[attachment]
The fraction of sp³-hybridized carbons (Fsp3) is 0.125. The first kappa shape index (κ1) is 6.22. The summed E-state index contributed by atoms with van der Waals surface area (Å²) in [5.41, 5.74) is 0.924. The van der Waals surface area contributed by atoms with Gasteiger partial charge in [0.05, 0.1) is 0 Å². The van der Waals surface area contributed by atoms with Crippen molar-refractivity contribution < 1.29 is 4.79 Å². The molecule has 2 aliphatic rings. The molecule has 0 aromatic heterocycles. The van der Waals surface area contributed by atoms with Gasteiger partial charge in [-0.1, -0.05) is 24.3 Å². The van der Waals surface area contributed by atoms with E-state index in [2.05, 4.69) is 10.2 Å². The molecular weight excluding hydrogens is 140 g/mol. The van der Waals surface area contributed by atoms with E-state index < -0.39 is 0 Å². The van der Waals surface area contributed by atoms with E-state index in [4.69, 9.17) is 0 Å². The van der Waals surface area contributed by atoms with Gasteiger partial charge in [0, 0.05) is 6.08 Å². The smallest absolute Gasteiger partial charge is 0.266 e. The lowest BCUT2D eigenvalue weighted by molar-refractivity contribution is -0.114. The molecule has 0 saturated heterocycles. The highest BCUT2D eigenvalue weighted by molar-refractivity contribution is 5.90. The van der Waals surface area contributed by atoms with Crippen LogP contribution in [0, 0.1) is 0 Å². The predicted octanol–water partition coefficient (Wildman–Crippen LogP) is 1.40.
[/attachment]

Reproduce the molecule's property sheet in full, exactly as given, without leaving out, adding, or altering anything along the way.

The fraction of sp³-hybridized carbons (Fsp3) is 0.125. The first kappa shape index (κ1) is 6.22. The summed E-state index contributed by atoms with van der Waals surface area (Å²) in [5.41, 5.74) is 0.924. The van der Waals surface area contributed by atoms with Gasteiger partial charge in [0.05, 0.1) is 0 Å². The van der Waals surface area contributed by atoms with Crippen molar-refractivity contribution < 1.29 is 4.79 Å². The molecule has 2 aliphatic rings. The molecule has 0 aromatic heterocycles. The van der Waals surface area contributed by atoms with Gasteiger partial charge in [-0.1, -0.05) is 24.3 Å². The van der Waals surface area contributed by atoms with E-state index in [2.05, 4.69) is 10.2 Å². The molecular weight excluding hydrogens is 140 g/mol. The van der Waals surface area contributed by atoms with E-state index < -0.39 is 0 Å². The van der Waals surface area contributed by atoms with E-state index in [4.69, 9.17) is 0 Å². The van der Waals surface area contributed by atoms with Gasteiger partial charge in [0, 0.05) is 6.08 Å². The smallest absolute Gasteiger partial charge is 0.266 e. The lowest BCUT2D eigenvalue weighted by molar-refractivity contribution is -0.114. The molecule has 0 saturated heterocycles. The highest BCUT2D eigenvalue weighted by molar-refractivity contribution is 5.90. The van der Waals surface area contributed by atoms with Crippen LogP contribution in [0, 0.1) is 0 Å². The predicted octanol–water partition coefficient (Wildman–Crippen LogP) is 1.40.